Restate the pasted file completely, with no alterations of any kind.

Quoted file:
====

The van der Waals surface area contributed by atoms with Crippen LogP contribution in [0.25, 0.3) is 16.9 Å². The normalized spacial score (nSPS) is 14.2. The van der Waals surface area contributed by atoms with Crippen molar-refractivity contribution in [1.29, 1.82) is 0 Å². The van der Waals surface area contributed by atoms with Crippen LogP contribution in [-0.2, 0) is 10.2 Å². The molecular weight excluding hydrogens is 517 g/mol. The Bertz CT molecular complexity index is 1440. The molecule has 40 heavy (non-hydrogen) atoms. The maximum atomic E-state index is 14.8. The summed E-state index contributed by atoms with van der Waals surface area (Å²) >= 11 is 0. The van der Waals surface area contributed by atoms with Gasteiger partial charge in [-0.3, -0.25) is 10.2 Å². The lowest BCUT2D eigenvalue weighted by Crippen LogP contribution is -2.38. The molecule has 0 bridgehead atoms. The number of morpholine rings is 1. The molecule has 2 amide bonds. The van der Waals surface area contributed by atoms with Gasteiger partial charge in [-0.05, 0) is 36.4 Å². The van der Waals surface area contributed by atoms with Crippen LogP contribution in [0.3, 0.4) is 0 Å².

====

The van der Waals surface area contributed by atoms with Crippen LogP contribution in [0.25, 0.3) is 16.9 Å². The normalized spacial score (nSPS) is 14.2. The van der Waals surface area contributed by atoms with Crippen molar-refractivity contribution in [1.29, 1.82) is 0 Å². The van der Waals surface area contributed by atoms with Crippen LogP contribution in [-0.2, 0) is 10.2 Å². The molecular weight excluding hydrogens is 517 g/mol. The Bertz CT molecular complexity index is 1440. The molecule has 40 heavy (non-hydrogen) atoms. The maximum atomic E-state index is 14.8. The summed E-state index contributed by atoms with van der Waals surface area (Å²) >= 11 is 0. The van der Waals surface area contributed by atoms with Gasteiger partial charge in [-0.3, -0.25) is 10.2 Å². The lowest BCUT2D eigenvalue weighted by Crippen LogP contribution is -2.38. The molecule has 0 bridgehead atoms. The number of morpholine rings is 1. The molecule has 2 amide bonds. The van der Waals surface area contributed by atoms with Gasteiger partial charge in [-0.05, 0) is 36.4 Å². The van der Waals surface area contributed by atoms with Crippen LogP contribution in [0.3, 0.4) is 0 Å².